From Mauerer's Linux Kernel Architecture,
Kernel threads are processes started directly by the kernel itself. They delegate a kernel function to a separate process and execute it there in ‘‘parallel‘‘ to the other processes in the system (and, in fact, in parallel to execution of the kernel itself). Kernel threads are often referred to as (kernel) daemons. They are used to perform, for example, the following tasks:
- To periodically synchronize modified memory pages with the block device from which the pages originate (e.g., files mapped using mmap ).
- To write memory pages into the swap area if they are seldom used.
- To manage deferred actions.
- To implement transaction journals for filesystems.
Basically, there are two types of kernel thread:
- Type 1 — The thread is started and waits until requested by the kernel to perform a specific action.
- Type 2 — Once started, the thread runs at periodic intervals, checks the utilization of a specific resource, and takes action when utilization exceeds or falls below a set limit value. The kernel uses this type of thread for continuous monitoring tasks.
Since Mauerer's book says kernel threads are processes, I think that they must be running in user mode, instead of kernel mode. (or am I wrong? Can a process run in either user mode or kernel mode at different times, or only one mode?)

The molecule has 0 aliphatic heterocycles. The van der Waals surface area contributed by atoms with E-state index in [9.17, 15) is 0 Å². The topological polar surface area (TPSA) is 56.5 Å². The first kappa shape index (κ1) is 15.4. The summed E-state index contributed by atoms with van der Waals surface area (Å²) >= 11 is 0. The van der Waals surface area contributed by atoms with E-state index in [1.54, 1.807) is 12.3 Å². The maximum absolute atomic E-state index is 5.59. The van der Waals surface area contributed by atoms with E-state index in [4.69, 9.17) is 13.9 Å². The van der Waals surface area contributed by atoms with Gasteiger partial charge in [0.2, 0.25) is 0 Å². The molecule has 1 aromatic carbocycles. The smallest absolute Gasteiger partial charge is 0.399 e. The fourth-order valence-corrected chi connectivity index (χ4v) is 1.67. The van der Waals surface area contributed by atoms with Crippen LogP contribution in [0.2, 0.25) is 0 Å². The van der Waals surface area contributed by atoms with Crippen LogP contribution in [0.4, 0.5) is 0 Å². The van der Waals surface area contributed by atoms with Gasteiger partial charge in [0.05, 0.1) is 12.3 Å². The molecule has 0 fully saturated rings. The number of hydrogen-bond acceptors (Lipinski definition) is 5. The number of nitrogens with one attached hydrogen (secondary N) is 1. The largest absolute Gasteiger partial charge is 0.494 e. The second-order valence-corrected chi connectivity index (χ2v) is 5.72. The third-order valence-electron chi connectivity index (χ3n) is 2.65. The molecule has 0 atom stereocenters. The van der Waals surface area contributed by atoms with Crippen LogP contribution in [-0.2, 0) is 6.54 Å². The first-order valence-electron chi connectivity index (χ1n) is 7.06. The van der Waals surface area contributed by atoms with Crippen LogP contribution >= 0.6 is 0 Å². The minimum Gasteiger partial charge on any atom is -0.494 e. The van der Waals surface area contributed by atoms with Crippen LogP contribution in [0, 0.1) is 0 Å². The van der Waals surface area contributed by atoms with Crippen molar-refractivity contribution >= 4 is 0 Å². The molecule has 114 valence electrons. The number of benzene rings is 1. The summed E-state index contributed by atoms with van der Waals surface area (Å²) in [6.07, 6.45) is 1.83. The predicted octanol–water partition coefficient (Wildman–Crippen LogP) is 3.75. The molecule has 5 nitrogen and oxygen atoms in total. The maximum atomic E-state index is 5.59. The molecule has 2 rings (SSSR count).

But Bovet's Understanding Linux Kernel says kernel threads are running only in kernel mode (see the quote below). Are the concepts of "kernel thread" in the two books the same concept?
Traditional Unix systems delegate some critical tasks to intermittently running processes, including flushing disk caches, swapping out unused pages, servicing network connections, and so on. Indeed, it is not efficient to perform these tasks in strict linear fashion; both their functions and the end user processes get better response if they are scheduled in the background. Because some of the system processes run only in Kernel Mode, modern operating systems delegate their functions to kernel threads, which are not encumbered with the unnecessary User Mode context. In Linux, kernel threads differ from regular processes in the following ways:
- Kernel threads run only in Kernel Mode, while regular processes run alterna- tively in Kernel Mode and in User Mode.
- Because kernel threads run only in Kernel Mode, they use only linear addresses greater than PAGE_OFFSET . Regular processes, on the other hand, use all four gigabytes of linear addresses, in either User Mode or Kernel Mode.
Mauerer's book says kernel threads are started directly by the kernel, and it seems to also say that daemons are synonyms of kernel threads. So I think daemons must be started directly by the kernel.
But https://unix.stackexchange.com/a/193918/674 says that
screen's daemon is started by
screenuser interface (see the quote below). I think
screenuser interface is a process, instead of the kernel. Are the concepts of
daemonin Mauerer's book and in the linked reply the same concept?
When you first start
screen, you are actually starting a user interface (ui), which by default will create a daemon (the session manager).
In general, How do you understand the concepts of "kernel threads", "process", and "daemon", their relations and their differences?